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Animal Crossing: Contentment Simulator


I’ve felt lost since graduating from college last year.

I don’t know where my life is headed and I don’t know where I want it to head. I’ve entertained the thought of moving up at my current job; I’ve considered the idea of attending graduate school; I’ve tried to find jobs both related to my education and for the sake of just finding something more to do. The more time passes, the more I feel a sinister feeling snaking its way into my mind: you are wasting your life.

It’s an overreaction, for sure: I mean, I’m 23 – I have so much time to figure this out, it’s nothing to be panicking over. But I hate that feeling, so, in recent months, I’ve been forcing myself to dedicate more and more of my time to finding some way forward – job searches, studying, whatever. And as I’ve dedicated more of my time to building a future, I’ve had to change the way I approach every day. I’ve always had a terrible time focusing, and, as I try to fix that problem, I’ve had to toss a lot to the wayside – including the time I would normally spend gaming. Of course, I do understand that I can’t push myself to ignore every means I have of relaxing and de-stressing, as depression and severe anxiety always seem to be lurking right around the corner.

And, so, I’ve re-discovered Animal Crossing: New Leaf.

Animal Crossing is a great game to relax with for plenty of reasons, whether it that be due to its laid-back atmosphere, its charming visuals, its soothing soundtrack, or its simple and fun characters; however, I find that, above these qualities and above many other games and series, Animal Crossing’s greatest blessing is its real-time gameplay system. With no other game have I ever been able to say “I’m going to do X, Y, and Z, and that’s it,” and that makes Animal Crossing a perfect way to break from a busy, work-filled schedule, while still feeling as though one has accomplished something.

This may just be a personal problem, but I find it difficult to go into any other game with the intention of only playing it for so long. Certainly, there are plenty of games I could jump into for, say, an hour-and-a-half, and come out feeling I’ve made some progress – The Witcher 3, Breath of the Wild, Yakuza 0, Fire Emblem Echoes, The Binding of Isaac, and dozens of others. All of these games could benefit from an hour or two of work, and all of them would end up completed much faster with a little bit of everyday dedication.

You know what, though? I just can never limit myself to that amount of time, or to only completing a certain task. When I play, I want to play. I want to immerse myself, I want to drown in the world and the characters and the stories and the gameplay – knowing that I only have so long to play sucks some of the enjoyment out of it, and I find myself always going “okay, just one more quest/run/shrine/whatever.” When it comes to getting something important done, these games simply don’t cut it for me. But Animal Crossing, with its basis on day-by-day progression, offers a hard limit and a means of breaking away that the others don’t.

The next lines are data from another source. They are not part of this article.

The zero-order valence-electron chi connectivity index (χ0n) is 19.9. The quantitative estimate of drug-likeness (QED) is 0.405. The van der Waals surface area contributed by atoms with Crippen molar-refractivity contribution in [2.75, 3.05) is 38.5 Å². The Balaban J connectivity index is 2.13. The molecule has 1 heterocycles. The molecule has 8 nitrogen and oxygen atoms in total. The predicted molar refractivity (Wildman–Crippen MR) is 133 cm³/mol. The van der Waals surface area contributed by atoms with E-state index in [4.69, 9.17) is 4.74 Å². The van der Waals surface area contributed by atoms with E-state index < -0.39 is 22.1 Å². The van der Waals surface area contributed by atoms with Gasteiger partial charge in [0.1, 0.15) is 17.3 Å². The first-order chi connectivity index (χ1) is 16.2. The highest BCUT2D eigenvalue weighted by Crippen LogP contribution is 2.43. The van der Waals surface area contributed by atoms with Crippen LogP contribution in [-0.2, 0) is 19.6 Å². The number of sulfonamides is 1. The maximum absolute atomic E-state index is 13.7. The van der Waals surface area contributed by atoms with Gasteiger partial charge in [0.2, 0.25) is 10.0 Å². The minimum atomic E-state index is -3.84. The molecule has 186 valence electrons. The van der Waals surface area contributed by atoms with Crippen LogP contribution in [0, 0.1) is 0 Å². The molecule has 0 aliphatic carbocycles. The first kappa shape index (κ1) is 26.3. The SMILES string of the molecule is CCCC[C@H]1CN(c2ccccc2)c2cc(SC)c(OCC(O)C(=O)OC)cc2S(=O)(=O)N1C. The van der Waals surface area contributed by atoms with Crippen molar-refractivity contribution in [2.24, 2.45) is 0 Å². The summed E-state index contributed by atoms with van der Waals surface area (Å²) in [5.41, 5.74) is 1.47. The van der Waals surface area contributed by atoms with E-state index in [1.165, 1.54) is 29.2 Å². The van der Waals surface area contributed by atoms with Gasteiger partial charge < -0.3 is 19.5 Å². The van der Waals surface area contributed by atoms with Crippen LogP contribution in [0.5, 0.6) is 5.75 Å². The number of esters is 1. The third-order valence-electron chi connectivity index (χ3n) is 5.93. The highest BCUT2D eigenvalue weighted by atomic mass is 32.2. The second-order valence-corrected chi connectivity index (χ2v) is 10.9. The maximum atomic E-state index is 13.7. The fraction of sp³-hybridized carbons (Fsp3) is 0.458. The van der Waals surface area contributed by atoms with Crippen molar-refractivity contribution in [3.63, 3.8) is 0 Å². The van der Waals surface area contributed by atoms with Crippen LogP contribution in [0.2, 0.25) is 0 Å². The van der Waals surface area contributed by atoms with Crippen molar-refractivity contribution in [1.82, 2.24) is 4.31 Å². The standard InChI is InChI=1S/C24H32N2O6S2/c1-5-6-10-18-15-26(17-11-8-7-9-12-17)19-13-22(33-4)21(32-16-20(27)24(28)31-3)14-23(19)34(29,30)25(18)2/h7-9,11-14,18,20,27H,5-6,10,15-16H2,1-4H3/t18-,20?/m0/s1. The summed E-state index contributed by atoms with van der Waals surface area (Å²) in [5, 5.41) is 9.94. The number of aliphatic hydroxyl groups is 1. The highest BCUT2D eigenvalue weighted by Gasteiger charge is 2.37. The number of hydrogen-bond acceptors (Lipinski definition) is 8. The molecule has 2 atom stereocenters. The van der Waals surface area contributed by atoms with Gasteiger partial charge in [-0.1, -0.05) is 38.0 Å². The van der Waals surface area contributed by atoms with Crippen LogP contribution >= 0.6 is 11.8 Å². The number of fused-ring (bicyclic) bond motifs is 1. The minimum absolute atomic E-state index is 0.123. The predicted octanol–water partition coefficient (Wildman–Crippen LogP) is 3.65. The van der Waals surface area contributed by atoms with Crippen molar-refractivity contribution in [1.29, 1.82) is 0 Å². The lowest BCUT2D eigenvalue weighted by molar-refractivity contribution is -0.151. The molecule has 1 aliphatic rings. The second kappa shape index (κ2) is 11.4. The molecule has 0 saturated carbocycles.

When starting up New Leaf for a day, I usually know what I’m going to do: I’ll check the mail; I’ll water the flowers and pluck the weeds; I’ll talk to my neighbors; I’ll dig up fossils, hunt some bugs, do some fishing; I’ll sell what I don’t need, check out the shops, and the drop some bells into my mortgage. Once the daily tasks are done, I’ll maybe spend a bit of time working on flower layouts and pathing ideas, but that’s never something I feel compelled to devote hours too, unless I’m totally free of important, real-life duties. The point is, however, that there’s only so much to do every day, and those chores will need to completed the next day and the next day and the next day, just waiting for me to decide I need a break.

And you know what? It feels genuinely productive.  So, when I’m beating my head against an endless number of dead-end job applications, at least I know I can retreat to the village of Naglfar for an hour, get some shit done, and relax. It’s monotonous, but it’s a break from the things that drive me up the wall; it has no real bearing on my life, but it leaves me with the feeling that I’ve at least successfully accomplished something. When you’re desperately trying to find something to dedicate your life to, something to give you even just a hint of direction, the smallest feeling of accomplishment – the smallest feeling of contentment – offers a release that is oh so precious. It's a feeling akin to cleaning your room, or getting the dishes, or doing your laundry, or sometimes just getting out of bed in the morning

This is hardly a new revelation – if you’ve played any Animal Crossing game then you’re likely familiar with how xxx. It just feels more relevant than ever, a more powerful means for relieving stress than I’ve come across since I found myself thrown into the world. Beaten down, tired, and defeated as I may feel at times, at least I know I can look forward to spending some quality virtual time with the good animals of Naglfar and I can say to myself "it wasn't much, but I got something done."

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About Czar Kazemone of us since 11:34 AM on 10.13.2014

Hi. I'm Czar Kazem.

I like movies, I like music, I like video games, I like horror, and I like being sad.